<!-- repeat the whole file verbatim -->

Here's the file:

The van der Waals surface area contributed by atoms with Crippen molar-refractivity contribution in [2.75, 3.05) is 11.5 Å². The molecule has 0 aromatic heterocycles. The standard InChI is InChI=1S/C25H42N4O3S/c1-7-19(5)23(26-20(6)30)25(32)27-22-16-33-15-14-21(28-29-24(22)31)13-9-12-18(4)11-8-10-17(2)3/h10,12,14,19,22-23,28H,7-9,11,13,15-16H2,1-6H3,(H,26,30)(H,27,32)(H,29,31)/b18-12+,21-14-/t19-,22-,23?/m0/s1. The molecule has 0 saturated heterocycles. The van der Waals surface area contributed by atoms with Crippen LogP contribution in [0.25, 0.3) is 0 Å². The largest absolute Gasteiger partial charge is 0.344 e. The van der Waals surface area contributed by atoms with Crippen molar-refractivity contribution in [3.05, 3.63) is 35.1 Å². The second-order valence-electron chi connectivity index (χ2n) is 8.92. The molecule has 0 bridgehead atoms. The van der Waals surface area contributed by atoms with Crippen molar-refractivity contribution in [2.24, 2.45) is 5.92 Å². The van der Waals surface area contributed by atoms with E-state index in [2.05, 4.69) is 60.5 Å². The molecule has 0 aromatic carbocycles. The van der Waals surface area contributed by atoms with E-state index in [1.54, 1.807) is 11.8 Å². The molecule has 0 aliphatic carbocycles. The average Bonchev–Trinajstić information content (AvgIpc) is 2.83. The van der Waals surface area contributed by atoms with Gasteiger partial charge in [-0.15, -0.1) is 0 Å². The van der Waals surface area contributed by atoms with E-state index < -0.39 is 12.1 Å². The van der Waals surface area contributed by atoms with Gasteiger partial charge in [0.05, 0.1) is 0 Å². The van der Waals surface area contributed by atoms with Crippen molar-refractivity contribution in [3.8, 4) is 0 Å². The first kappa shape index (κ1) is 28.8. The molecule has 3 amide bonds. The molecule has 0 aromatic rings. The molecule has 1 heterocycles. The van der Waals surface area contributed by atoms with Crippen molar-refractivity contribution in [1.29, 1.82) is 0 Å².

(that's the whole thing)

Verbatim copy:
The van der Waals surface area contributed by atoms with Crippen molar-refractivity contribution in [2.75, 3.05) is 11.5 Å². The molecule has 0 aromatic heterocycles. The standard InChI is InChI=1S/C25H42N4O3S/c1-7-19(5)23(26-20(6)30)25(32)27-22-16-33-15-14-21(28-29-24(22)31)13-9-12-18(4)11-8-10-17(2)3/h10,12,14,19,22-23,28H,7-9,11,13,15-16H2,1-6H3,(H,26,30)(H,27,32)(H,29,31)/b18-12+,21-14-/t19-,22-,23?/m0/s1. The molecule has 0 saturated heterocycles. The van der Waals surface area contributed by atoms with Crippen LogP contribution in [0.25, 0.3) is 0 Å². The largest absolute Gasteiger partial charge is 0.344 e. The van der Waals surface area contributed by atoms with Crippen molar-refractivity contribution in [3.05, 3.63) is 35.1 Å². The second-order valence-electron chi connectivity index (χ2n) is 8.92. The molecule has 0 bridgehead atoms. The van der Waals surface area contributed by atoms with Crippen molar-refractivity contribution in [2.24, 2.45) is 5.92 Å². The van der Waals surface area contributed by atoms with E-state index in [2.05, 4.69) is 60.5 Å². The molecule has 0 aromatic carbocycles. The van der Waals surface area contributed by atoms with E-state index in [1.54, 1.807) is 11.8 Å². The molecule has 0 aliphatic carbocycles. The average Bonchev–Trinajstić information content (AvgIpc) is 2.83. The van der Waals surface area contributed by atoms with Gasteiger partial charge in [-0.15, -0.1) is 0 Å². The van der Waals surface area contributed by atoms with E-state index < -0.39 is 12.1 Å². The van der Waals surface area contributed by atoms with Gasteiger partial charge in [0.05, 0.1) is 0 Å². The van der Waals surface area contributed by atoms with Crippen molar-refractivity contribution in [3.8, 4) is 0 Å². The first kappa shape index (κ1) is 28.8. The molecule has 3 amide bonds. The molecule has 0 aromatic rings. The molecule has 1 heterocycles. The van der Waals surface area contributed by atoms with Crippen molar-refractivity contribution in [1.29, 1.82) is 0 Å².